Tuesday, January 4, 2011

Firecat combustors stop wasted energy.

Five to thirty percent of the chemical energy contained in every log escapes up the chimney when the wood is burned in a conventional airtight stove.

However, Firecat catalytic combustors are designed to make use of this energy, converting it into useful heat as it lessens chimney creosote build up and air pollution. When wood smoke contacts this catalyst, chemical changes occur that cause the smoke to ignite at temperatures around 500° F. (260° C.) - temperatures easily found in a wood-stove firebox. Normally, smoke will ignite and burn at temperatures around 1000° F. (540° C.) It is important to make sure the catalytic combustor has achieved light-off before closing the stoves bypass damper. In general, the catalytic combustors needs 500° F. (260° C.) focused on it for 20 to 30 minutes to achieve light-off when initially building a fire in your stove. The bypass damper can then be closed directing the gases through the combustor . At this point the exhaust temperature of the combustor will rise to a range between 1000° F. to 1600° F. indicating the smoke is burning. 1200 to 1400° F. (650-760° C.) should be maintained as the operating temperature of the catalytic combustor.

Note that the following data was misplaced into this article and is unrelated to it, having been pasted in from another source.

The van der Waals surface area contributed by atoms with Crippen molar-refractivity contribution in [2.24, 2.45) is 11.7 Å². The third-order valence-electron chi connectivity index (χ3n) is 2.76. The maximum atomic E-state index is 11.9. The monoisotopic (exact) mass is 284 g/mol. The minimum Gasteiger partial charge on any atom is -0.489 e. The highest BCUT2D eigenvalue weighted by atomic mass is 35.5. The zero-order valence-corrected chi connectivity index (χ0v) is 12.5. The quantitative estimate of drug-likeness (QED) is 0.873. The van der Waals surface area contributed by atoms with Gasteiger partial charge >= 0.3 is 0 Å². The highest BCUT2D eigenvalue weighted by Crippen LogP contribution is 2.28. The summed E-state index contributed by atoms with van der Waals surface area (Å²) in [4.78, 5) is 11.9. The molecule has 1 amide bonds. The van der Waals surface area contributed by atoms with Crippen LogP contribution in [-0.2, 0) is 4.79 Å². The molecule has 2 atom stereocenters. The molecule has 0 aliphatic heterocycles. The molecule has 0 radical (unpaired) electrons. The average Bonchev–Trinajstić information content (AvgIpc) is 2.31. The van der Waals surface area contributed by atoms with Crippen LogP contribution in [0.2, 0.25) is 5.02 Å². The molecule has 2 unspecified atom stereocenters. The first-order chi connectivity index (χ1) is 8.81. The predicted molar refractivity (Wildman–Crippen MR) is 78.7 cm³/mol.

1 comment:

Primitive Thinker said...


I am new to using a wood furnace and the house I bought has one. its an 80's model Kerr Scotsman db-101. the electric damper and fan were removed by the previous owner and he has (20+ years) manual controlled the heat for the house. I have been doing this and I have to say the house is staying at 70 degrees night and day with very little effort. However I am curious about adding on the catalytic combustor you have been writing about. do you think this is a wise move? If the combustor fails or is clogged could it be dangerous? I am told I will be able to heat my house with wood on 4 cords a season, would the catalytic combustor decrease my usage?

thanks for any info, love the site and its been very helpful!